Can control banding be useful for the safe handling of nanomaterials? A systematic review

  • Adrienne Eastlake
  • Ralph Zumwalde
  • Charles Geraci


Control banding (CB) is a risk management strategy that has been used to identify and recommend exposure control measures to potentially hazardous substances for which toxicological information is limited. The application of CB and level of expertise required for implementation and management can differ depending on knowledge of the hazard potential, the likelihood of exposure, and the ability to verify the effectiveness of exposure control measures. A number of different strategies have been proposed for using CB in workplaces where exposure to engineered nanomaterials (ENMs) can occur. However, it is unclear if the use of CB can effectively reduce worker exposure to nanomaterials. A systematic review of studies was conducted to answer the question “can control banding be useful to ensure adequate controls for the safe handling of nanomaterials.” A variety of databases were searched to identify relevant studies pertaining to CB. Database search terms included ‘control,’ ‘hazard,’ ‘exposure,’ and ‘risk’ banding as well as the use of these terms in the context of nanotechnology or nanomaterials. Other potentially relevant studies were identified during the review of articles obtained in the systematic review process. Identification of studies and the extraction of data were independently conducted by the reviewers. Quality of the studies was assessed using the methodological index for nonrandomized studies. The quality of the evidence was evaluated using grading of recommendations assessment, development and evaluation (GRADE). A total of 235 records were identified in the database search in which 70 records were determined to be eligible for full-text review. Only two studies were identified that met the inclusion criteria. These studies evaluated the application of the CB Nanotool in workplaces where ENMs were being handled. A total of 32 different nanomaterial handling activities were evaluated in these studies by comparing the recommended exposure controls using CB to existing exposure controls previously recommended by an industrial hygienist. It was determined that the selection of exposure controls using CB were consistent with those recommended by an industrial hygienist for 19 out of 32 (59.4 %) job activities. A higher level of exposure control was recommended for nine out of 32 (28.1 %) job activities using CB, while four out of 32 (12.5 %) job activities had in-place exposure controls that were more stringent than those recommended using CB. After evaluation using GRADE, evidence indicated that the use of CB Nanotool can recommend exposure controls for many ENM job activities that would be consistent with those recommended by an experienced industrial hygienist. The use of CB for reducing exposures to ENMs has the potential to be an effective risk management strategy when information is limited on the health risk to the nanomaterial and/or there is an absence of an occupational exposure limit. However, there remains a lack of evidence to conclude that the use of CB can provide adequate exposure control in all work environments. Additional validation work is needed to provide more data to support the use of CB for the safe handling of ENMs.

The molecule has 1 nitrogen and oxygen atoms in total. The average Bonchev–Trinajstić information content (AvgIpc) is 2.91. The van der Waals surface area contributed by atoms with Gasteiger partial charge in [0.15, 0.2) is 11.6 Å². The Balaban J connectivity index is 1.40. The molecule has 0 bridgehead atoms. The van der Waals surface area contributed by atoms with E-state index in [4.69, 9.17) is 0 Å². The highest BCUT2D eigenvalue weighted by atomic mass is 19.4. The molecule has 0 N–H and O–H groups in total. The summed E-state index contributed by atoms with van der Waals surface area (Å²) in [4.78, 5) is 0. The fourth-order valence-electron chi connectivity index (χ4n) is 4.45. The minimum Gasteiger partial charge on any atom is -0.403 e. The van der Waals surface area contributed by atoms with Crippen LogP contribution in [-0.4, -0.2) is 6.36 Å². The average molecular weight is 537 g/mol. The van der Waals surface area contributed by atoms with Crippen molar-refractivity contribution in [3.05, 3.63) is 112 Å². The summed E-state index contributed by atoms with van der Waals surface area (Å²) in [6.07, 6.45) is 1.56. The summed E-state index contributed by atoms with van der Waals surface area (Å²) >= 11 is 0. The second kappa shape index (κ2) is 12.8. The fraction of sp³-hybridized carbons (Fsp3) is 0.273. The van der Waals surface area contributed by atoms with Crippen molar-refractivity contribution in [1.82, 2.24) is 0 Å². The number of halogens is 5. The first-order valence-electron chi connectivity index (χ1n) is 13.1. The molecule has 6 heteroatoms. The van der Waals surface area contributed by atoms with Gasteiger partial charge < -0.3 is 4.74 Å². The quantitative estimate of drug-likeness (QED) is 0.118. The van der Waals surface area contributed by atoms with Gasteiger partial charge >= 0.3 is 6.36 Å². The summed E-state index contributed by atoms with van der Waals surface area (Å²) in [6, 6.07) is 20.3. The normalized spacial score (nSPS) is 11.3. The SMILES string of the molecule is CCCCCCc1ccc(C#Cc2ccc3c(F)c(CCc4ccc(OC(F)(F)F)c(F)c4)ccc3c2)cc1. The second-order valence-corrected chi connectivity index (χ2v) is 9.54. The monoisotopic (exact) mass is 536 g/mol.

Nanomaterials Control banding Nanotechnology Systematic review Health effects 



The authors gratefully acknowledge the support of Paul A. Schulte, co-manager of the NIOSH Nanotechnology Research Center and extend special thanks to Catherine Beaucham, Laura Hodson, Thomas J. Lentz, Denese Deeds, Bruce Naumann, and Jos Verbeek for their consultative expertise. In addition, the authors are grateful to Steve Derman of Medishare Environmental Health and Safety and David Zalk of Lawrence Livermore National Laboratory for their review of this manuscript.


The findings and conclusions in this report have not been formally disseminated by the NIOSH and should not be construed to represent any agency determination or policy. Mention of brand name does not constitute product endorsement.

Compliance with ethical standards

Conflict of interest

The authors declare no conflict of interest.


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Copyright information

© Springer Science+Business Media Dordrecht 2016

Authors and Affiliations

  1. 1.Nanotechnology Research CenterNational Institute for Occupational Safety and HealthCincinnatiUSA
  2. 2.RCS CorporationAikenUSA

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